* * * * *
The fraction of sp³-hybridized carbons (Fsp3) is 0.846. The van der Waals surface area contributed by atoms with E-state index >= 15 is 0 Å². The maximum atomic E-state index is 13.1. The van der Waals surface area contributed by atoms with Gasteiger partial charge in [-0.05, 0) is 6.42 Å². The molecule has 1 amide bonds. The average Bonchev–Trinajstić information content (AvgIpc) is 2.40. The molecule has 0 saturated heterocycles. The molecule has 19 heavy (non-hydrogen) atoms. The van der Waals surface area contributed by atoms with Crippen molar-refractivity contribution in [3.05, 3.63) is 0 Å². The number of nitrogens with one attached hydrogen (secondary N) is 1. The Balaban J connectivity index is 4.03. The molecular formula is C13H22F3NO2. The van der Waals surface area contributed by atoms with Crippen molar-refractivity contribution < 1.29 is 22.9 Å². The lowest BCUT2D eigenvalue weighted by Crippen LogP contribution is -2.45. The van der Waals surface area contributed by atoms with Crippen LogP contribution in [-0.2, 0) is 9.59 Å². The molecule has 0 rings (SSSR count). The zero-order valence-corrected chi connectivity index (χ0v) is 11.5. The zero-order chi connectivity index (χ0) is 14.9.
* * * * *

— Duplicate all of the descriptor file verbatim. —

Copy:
The fraction of sp³-hybridized carbons (Fsp3) is 0.846. The van der Waals surface area contributed by atoms with E-state index >= 15 is 0 Å². The maximum atomic E-state index is 13.1. The van der Waals surface area contributed by atoms with Gasteiger partial charge in [-0.05, 0) is 6.42 Å². The molecule has 1 amide bonds. The average Bonchev–Trinajstić information content (AvgIpc) is 2.40. The molecule has 0 saturated heterocycles. The molecule has 19 heavy (non-hydrogen) atoms. The van der Waals surface area contributed by atoms with Crippen molar-refractivity contribution in [3.05, 3.63) is 0 Å². The number of nitrogens with one attached hydrogen (secondary N) is 1. The Balaban J connectivity index is 4.03. The molecular formula is C13H22F3NO2. The van der Waals surface area contributed by atoms with Crippen molar-refractivity contribution < 1.29 is 22.9 Å². The lowest BCUT2D eigenvalue weighted by Crippen LogP contribution is -2.45. The van der Waals surface area contributed by atoms with Crippen LogP contribution in [-0.2, 0) is 9.59 Å². The molecule has 0 rings (SSSR count). The zero-order valence-corrected chi connectivity index (χ0v) is 11.5. The zero-order chi connectivity index (χ0) is 14.9.